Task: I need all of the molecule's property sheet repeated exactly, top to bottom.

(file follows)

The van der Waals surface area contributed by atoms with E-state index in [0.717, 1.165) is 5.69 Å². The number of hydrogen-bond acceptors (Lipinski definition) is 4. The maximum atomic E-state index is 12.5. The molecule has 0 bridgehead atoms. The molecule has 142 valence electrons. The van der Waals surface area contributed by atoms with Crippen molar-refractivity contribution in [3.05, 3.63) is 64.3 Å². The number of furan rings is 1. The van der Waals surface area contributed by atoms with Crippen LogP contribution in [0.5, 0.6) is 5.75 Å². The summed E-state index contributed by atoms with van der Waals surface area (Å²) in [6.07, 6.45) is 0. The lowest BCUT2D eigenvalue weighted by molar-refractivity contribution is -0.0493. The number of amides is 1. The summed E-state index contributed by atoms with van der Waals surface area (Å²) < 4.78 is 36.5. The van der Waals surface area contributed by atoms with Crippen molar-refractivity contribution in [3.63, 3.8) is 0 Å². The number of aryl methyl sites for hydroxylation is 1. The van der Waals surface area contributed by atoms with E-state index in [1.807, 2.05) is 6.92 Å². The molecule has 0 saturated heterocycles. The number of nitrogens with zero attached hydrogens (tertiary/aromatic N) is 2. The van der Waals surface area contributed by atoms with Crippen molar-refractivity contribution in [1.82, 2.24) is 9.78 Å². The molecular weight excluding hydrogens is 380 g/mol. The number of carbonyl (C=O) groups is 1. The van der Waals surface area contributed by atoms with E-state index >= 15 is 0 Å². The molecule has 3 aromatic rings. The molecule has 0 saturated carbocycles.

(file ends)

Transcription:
The van der Waals surface area contributed by atoms with E-state index in [0.717, 1.165) is 5.69 Å². The number of hydrogen-bond acceptors (Lipinski definition) is 4. The maximum atomic E-state index is 12.5. The molecule has 0 bridgehead atoms. The molecule has 142 valence electrons. The van der Waals surface area contributed by atoms with Crippen molar-refractivity contribution in [3.05, 3.63) is 64.3 Å². The number of furan rings is 1. The van der Waals surface area contributed by atoms with Crippen LogP contribution in [0.5, 0.6) is 5.75 Å². The summed E-state index contributed by atoms with van der Waals surface area (Å²) in [6.07, 6.45) is 0. The lowest BCUT2D eigenvalue weighted by molar-refractivity contribution is -0.0493. The number of amides is 1. The summed E-state index contributed by atoms with van der Waals surface area (Å²) < 4.78 is 36.5. The van der Waals surface area contributed by atoms with Crippen molar-refractivity contribution in [3.63, 3.8) is 0 Å². The number of aryl methyl sites for hydroxylation is 1. The van der Waals surface area contributed by atoms with E-state index in [1.807, 2.05) is 6.92 Å². The molecule has 0 saturated heterocycles. The number of nitrogens with zero attached hydrogens (tertiary/aromatic N) is 2. The van der Waals surface area contributed by atoms with Crippen molar-refractivity contribution in [1.82, 2.24) is 9.78 Å². The molecular weight excluding hydrogens is 380 g/mol. The number of carbonyl (C=O) groups is 1. The van der Waals surface area contributed by atoms with E-state index >= 15 is 0 Å². The molecule has 3 aromatic rings. The molecule has 0 saturated carbocycles.